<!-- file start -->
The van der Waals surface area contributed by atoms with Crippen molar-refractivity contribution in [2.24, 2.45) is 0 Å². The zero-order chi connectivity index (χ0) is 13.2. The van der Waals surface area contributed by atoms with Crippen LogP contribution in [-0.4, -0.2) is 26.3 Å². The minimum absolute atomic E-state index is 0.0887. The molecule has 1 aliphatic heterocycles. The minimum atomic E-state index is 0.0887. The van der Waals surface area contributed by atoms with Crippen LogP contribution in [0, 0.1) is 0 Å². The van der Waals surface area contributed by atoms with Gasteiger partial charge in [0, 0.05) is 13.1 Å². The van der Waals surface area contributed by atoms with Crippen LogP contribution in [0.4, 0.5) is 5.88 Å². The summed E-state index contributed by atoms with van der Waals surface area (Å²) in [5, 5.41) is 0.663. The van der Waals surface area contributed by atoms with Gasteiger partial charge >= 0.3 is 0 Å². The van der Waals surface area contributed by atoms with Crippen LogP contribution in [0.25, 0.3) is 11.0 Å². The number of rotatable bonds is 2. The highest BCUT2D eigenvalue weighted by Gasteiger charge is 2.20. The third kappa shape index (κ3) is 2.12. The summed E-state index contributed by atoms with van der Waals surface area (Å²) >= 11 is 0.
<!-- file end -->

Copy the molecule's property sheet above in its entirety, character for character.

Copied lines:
The van der Waals surface area contributed by atoms with Crippen molar-refractivity contribution in [2.24, 2.45) is 0 Å². The zero-order chi connectivity index (χ0) is 13.2. The van der Waals surface area contributed by atoms with Crippen LogP contribution in [-0.4, -0.2) is 26.3 Å². The minimum absolute atomic E-state index is 0.0887. The molecule has 1 aliphatic heterocycles. The minimum atomic E-state index is 0.0887. The van der Waals surface area contributed by atoms with Crippen LogP contribution in [0, 0.1) is 0 Å². The van der Waals surface area contributed by atoms with Gasteiger partial charge in [0, 0.05) is 13.1 Å². The van der Waals surface area contributed by atoms with Crippen LogP contribution in [0.4, 0.5) is 5.88 Å². The summed E-state index contributed by atoms with van der Waals surface area (Å²) in [5, 5.41) is 0.663. The van der Waals surface area contributed by atoms with Gasteiger partial charge >= 0.3 is 0 Å². The van der Waals surface area contributed by atoms with Crippen LogP contribution in [0.25, 0.3) is 11.0 Å². The number of rotatable bonds is 2. The highest BCUT2D eigenvalue weighted by Gasteiger charge is 2.20. The third kappa shape index (κ3) is 2.12. The summed E-state index contributed by atoms with van der Waals surface area (Å²) >= 11 is 0.